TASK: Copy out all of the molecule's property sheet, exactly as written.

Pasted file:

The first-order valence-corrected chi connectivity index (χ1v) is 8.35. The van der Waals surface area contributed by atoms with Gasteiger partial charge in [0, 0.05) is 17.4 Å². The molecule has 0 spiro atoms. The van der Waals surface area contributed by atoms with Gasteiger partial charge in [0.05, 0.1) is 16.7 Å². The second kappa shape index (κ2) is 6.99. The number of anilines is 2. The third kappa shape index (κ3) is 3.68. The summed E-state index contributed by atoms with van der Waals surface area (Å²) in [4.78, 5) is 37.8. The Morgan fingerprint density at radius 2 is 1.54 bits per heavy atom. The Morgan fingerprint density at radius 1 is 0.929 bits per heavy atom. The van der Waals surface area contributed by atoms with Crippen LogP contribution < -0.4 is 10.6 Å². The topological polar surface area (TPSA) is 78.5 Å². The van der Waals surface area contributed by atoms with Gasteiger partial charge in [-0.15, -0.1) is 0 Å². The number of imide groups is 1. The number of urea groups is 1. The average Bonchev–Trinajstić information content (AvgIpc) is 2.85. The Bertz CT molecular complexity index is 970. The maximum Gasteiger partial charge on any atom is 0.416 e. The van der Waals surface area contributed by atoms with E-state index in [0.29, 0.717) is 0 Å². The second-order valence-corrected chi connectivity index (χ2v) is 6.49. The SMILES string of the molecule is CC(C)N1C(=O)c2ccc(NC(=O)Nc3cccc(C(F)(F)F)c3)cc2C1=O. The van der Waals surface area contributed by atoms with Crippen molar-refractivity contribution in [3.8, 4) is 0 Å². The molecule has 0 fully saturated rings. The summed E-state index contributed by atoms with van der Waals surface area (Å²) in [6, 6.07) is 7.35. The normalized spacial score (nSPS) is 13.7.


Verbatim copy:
The first-order valence-corrected chi connectivity index (χ1v) is 8.35. The van der Waals surface area contributed by atoms with Gasteiger partial charge in [0, 0.05) is 17.4 Å². The molecule has 0 spiro atoms. The van der Waals surface area contributed by atoms with Gasteiger partial charge in [0.05, 0.1) is 16.7 Å². The second kappa shape index (κ2) is 6.99. The number of anilines is 2. The third kappa shape index (κ3) is 3.68. The summed E-state index contributed by atoms with van der Waals surface area (Å²) in [4.78, 5) is 37.8. The Morgan fingerprint density at radius 2 is 1.54 bits per heavy atom. The Morgan fingerprint density at radius 1 is 0.929 bits per heavy atom. The van der Waals surface area contributed by atoms with Crippen LogP contribution < -0.4 is 10.6 Å². The topological polar surface area (TPSA) is 78.5 Å². The van der Waals surface area contributed by atoms with Gasteiger partial charge in [-0.15, -0.1) is 0 Å². The number of imide groups is 1. The number of urea groups is 1. The average Bonchev–Trinajstić information content (AvgIpc) is 2.85. The Bertz CT molecular complexity index is 970. The maximum Gasteiger partial charge on any atom is 0.416 e. The van der Waals surface area contributed by atoms with E-state index in [0.29, 0.717) is 0 Å². The second-order valence-corrected chi connectivity index (χ2v) is 6.49. The SMILES string of the molecule is CC(C)N1C(=O)c2ccc(NC(=O)Nc3cccc(C(F)(F)F)c3)cc2C1=O. The van der Waals surface area contributed by atoms with Crippen molar-refractivity contribution in [3.8, 4) is 0 Å². The molecule has 0 fully saturated rings. The summed E-state index contributed by atoms with van der Waals surface area (Å²) in [6, 6.07) is 7.35. The normalized spacial score (nSPS) is 13.7.